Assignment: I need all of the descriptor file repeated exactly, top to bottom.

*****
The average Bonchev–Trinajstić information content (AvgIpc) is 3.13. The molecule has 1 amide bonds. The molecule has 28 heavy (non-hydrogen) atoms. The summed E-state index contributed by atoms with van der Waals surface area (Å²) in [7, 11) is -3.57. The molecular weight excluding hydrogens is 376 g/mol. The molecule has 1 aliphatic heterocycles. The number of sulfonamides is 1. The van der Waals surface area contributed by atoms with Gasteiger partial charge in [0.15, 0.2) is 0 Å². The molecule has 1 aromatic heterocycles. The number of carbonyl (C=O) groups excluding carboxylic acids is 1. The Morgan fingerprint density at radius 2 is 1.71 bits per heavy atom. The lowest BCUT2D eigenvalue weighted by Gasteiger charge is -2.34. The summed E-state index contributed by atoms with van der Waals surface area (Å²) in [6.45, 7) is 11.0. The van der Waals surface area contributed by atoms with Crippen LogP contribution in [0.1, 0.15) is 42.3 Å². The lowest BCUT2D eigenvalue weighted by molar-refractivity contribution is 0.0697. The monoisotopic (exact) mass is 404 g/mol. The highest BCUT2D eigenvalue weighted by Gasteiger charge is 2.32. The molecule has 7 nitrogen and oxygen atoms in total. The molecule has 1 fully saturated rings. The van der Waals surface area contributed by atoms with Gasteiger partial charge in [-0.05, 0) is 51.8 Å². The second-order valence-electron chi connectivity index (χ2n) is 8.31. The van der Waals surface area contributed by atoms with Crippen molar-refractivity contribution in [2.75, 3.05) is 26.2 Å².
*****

The average Bonchev–Trinajstić information content (AvgIpc) is 3.13. The molecule has 1 amide bonds. The molecule has 28 heavy (non-hydrogen) atoms. The summed E-state index contributed by atoms with van der Waals surface area (Å²) in [7, 11) is -3.57. The molecular weight excluding hydrogens is 376 g/mol. The molecule has 1 aliphatic heterocycles. The number of sulfonamides is 1. The van der Waals surface area contributed by atoms with Gasteiger partial charge in [0.15, 0.2) is 0 Å². The molecule has 1 aromatic heterocycles. The number of carbonyl (C=O) groups excluding carboxylic acids is 1. The Morgan fingerprint density at radius 2 is 1.71 bits per heavy atom. The lowest BCUT2D eigenvalue weighted by Gasteiger charge is -2.34. The summed E-state index contributed by atoms with van der Waals surface area (Å²) in [6.45, 7) is 11.0. The van der Waals surface area contributed by atoms with Crippen LogP contribution in [0.1, 0.15) is 42.3 Å². The lowest BCUT2D eigenvalue weighted by molar-refractivity contribution is 0.0697. The monoisotopic (exact) mass is 404 g/mol. The highest BCUT2D eigenvalue weighted by Gasteiger charge is 2.32. The molecule has 7 nitrogen and oxygen atoms in total. The molecule has 1 fully saturated rings. The van der Waals surface area contributed by atoms with Gasteiger partial charge in [-0.05, 0) is 51.8 Å². The second-order valence-electron chi connectivity index (χ2n) is 8.31. The van der Waals surface area contributed by atoms with Crippen molar-refractivity contribution in [2.75, 3.05) is 26.2 Å².